As I posted yesterday, I unloaded my Sybron Dental (SYD) shares after an acquisition of the company was announced. As I noted, I would definitely describe this as a sale on "good news" so this 'entitled' me to replace this position. I wouldn't go so far as saying it entitled me to add an additional position, but this wasn't a sale at a loss.

A few moments ago, looking through the lists of top % gainers, I came across SanDisk (SNDK) a stock that I have reviewed elsewhere on this blog, and reviewing the current numbers, appeared to be a good fit for my trading strategy. I purchased 120 shares of SNDK at $61.95 in my trading account.

I shall try to give you an update on this stock later today or tomorrow. Thanks again for visiting. If you have any comments or questions, please feel free to email me at bobsadviceforstocks@lycos.com, or just leave them on the blog. Be sure to visit my Stock Picks Bob's Advice Podcast Page where you can listen to me discuss many of the same stocks I write about on my blog.

Bob


Posted by bobsadviceforstocks at 9:34 AM CDT | Post Comment | Permalink
Wednesday, 12 April 2006
"Trading Transparency" Sybron Dental (SYD)
Hello Friends! Thanks so much for stopping by and visiting my blog, Stock Picks Bob's Advice. As always, please remember that I am an amateur investor, so please consult with your professional investment advisors prior to making any investment decisions based on information on this website.

A few moments ago, I sold my remaining 113 shares of Sybron Dental (SYD) at $46.92. These shares were acquired 11/18/03 at a cost basis of $25.84/share. Thus I had a gain on Sybron of $21.08 or 83.0% on these remaining shares. This was my third sale of Sybron, having sold portions twice previously. Instead of waiting for a 90% gain, and instead of only selling a portion of my shares, I decided to sell all of my remaining shares after I read of the acquisition of SYD by Danaher (DHR) at $47.00/share.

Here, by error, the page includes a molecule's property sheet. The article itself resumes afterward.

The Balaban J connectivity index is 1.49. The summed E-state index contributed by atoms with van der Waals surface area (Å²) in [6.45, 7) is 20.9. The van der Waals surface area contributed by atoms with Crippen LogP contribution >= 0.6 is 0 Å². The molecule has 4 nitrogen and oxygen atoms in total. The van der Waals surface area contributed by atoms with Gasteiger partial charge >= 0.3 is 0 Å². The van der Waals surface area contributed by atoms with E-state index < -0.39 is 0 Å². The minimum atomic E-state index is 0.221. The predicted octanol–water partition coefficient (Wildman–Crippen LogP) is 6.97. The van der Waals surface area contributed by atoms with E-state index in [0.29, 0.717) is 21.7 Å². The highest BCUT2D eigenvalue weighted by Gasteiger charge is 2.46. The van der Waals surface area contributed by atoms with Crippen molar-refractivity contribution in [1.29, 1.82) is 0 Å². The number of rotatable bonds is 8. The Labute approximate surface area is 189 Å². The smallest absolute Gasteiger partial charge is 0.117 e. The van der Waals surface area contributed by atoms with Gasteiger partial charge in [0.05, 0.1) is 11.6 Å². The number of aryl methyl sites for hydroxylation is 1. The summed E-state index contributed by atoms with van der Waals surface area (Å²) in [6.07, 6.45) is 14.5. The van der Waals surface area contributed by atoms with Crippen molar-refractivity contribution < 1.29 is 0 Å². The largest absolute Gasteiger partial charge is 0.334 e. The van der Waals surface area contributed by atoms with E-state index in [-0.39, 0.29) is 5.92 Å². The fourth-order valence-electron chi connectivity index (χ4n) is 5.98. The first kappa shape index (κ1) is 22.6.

Some might suggest I wait to see if a better price comes in, but with the impending purchase, it seemed prudent to sell the remaining shares in case the deal fell through.

Since this sale was on 'good news' I shall be replacing this position; but I shall not adding an additional position to my portfolio at this time.

Thanks so much for visiting! If you have any comments or questions, please feel free to email me at bobsadviceforstocks@lhycos.com or just leave your comments on the blog.

Bob


Posted by bobsadviceforstocks at 12:16 PM CDT | Post Comment | Permalink
Sunday, 9 April 2006
A Reader Writes "...post all of the stocks you have picked or holding them in one place....?"
Hello Friends! Thanks so much for stopping by and visiting my blog, Stock Picks Bob's Advice. As always, please remember that I am an amateur investor, so please remember to consult with your professional investment advisors prior to making any investment decisions based on information on this website.

It is always nice to get a comment on a post of mine or an email with a question. On my Hibbett post, that I wrote today, Alice raised a good point. She stated:
" Bob
Thanks for analysis of your stocks one after another. I am glad you have had great returns on most of them. Can I request you to post all the stocks you have picked or holding them in one place and make available to your blog readers. Can you also suggest the stocks you have recently picked.

Regards
Alice"
First of all, thank you for writing! I am glad you appreciate my analysis. I confess, that my blog reflects my amateur status, it looks much like my desk at home :).

I am way behind keeping up with an index that I was manually compiling. In fact, when I want to know if I have written up a stock, I simply Google "Stock Picks xxxx" where XXXX represents the stock symbol. Generally that points me to the entry right away.

Insofar as my own trading portfolio, I spent a little time and just upgraded my previous summary. I put this in my Jubak's Refugee Site at MSN where I have been commenting on my own strategy.